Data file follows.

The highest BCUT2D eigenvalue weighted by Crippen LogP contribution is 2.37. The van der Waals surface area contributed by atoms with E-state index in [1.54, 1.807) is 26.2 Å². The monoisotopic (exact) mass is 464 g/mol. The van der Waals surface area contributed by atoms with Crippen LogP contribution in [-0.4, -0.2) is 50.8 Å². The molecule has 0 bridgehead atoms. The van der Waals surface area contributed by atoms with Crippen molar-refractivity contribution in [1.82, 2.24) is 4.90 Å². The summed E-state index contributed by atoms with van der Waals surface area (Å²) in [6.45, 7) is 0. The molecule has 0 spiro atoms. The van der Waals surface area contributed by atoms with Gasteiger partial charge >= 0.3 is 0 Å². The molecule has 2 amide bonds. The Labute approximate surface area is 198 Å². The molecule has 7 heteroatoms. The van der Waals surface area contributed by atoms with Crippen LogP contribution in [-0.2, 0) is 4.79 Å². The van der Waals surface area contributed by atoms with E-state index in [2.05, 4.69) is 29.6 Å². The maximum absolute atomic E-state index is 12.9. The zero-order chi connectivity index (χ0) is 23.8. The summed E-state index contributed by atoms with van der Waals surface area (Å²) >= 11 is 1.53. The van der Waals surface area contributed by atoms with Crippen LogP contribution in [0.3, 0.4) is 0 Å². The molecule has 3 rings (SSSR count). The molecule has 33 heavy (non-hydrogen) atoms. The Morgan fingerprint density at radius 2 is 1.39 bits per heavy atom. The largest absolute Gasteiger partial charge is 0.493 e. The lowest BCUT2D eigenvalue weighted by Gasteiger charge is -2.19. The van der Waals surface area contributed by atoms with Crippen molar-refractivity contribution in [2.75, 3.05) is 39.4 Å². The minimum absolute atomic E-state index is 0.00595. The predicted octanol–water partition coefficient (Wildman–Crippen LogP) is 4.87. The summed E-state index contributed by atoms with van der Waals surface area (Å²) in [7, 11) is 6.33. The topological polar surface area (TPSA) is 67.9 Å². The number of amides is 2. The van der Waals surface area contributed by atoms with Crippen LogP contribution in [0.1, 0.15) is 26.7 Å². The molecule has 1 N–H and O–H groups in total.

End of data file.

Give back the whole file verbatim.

The highest BCUT2D eigenvalue weighted by Crippen LogP contribution is 2.37. The van der Waals surface area contributed by atoms with E-state index in [1.54, 1.807) is 26.2 Å². The monoisotopic (exact) mass is 464 g/mol. The van der Waals surface area contributed by atoms with Crippen LogP contribution in [-0.4, -0.2) is 50.8 Å². The molecule has 0 bridgehead atoms. The van der Waals surface area contributed by atoms with Crippen molar-refractivity contribution in [1.82, 2.24) is 4.90 Å². The summed E-state index contributed by atoms with van der Waals surface area (Å²) in [6.45, 7) is 0. The molecule has 0 spiro atoms. The van der Waals surface area contributed by atoms with Gasteiger partial charge >= 0.3 is 0 Å². The molecule has 2 amide bonds. The Labute approximate surface area is 198 Å². The molecule has 7 heteroatoms. The van der Waals surface area contributed by atoms with Crippen LogP contribution in [-0.2, 0) is 4.79 Å². The van der Waals surface area contributed by atoms with E-state index in [2.05, 4.69) is 29.6 Å². The maximum absolute atomic E-state index is 12.9. The zero-order chi connectivity index (χ0) is 23.8. The summed E-state index contributed by atoms with van der Waals surface area (Å²) >= 11 is 1.53. The van der Waals surface area contributed by atoms with Crippen LogP contribution in [0.3, 0.4) is 0 Å². The molecule has 3 rings (SSSR count). The molecule has 33 heavy (non-hydrogen) atoms. The Morgan fingerprint density at radius 2 is 1.39 bits per heavy atom. The largest absolute Gasteiger partial charge is 0.493 e. The lowest BCUT2D eigenvalue weighted by Gasteiger charge is -2.19. The van der Waals surface area contributed by atoms with Crippen molar-refractivity contribution in [2.75, 3.05) is 39.4 Å². The minimum absolute atomic E-state index is 0.00595. The predicted octanol–water partition coefficient (Wildman–Crippen LogP) is 4.87. The summed E-state index contributed by atoms with van der Waals surface area (Å²) in [7, 11) is 6.33. The topological polar surface area (TPSA) is 67.9 Å². The number of amides is 2. The van der Waals surface area contributed by atoms with Crippen LogP contribution in [0.1, 0.15) is 26.7 Å². The molecule has 1 N–H and O–H groups in total.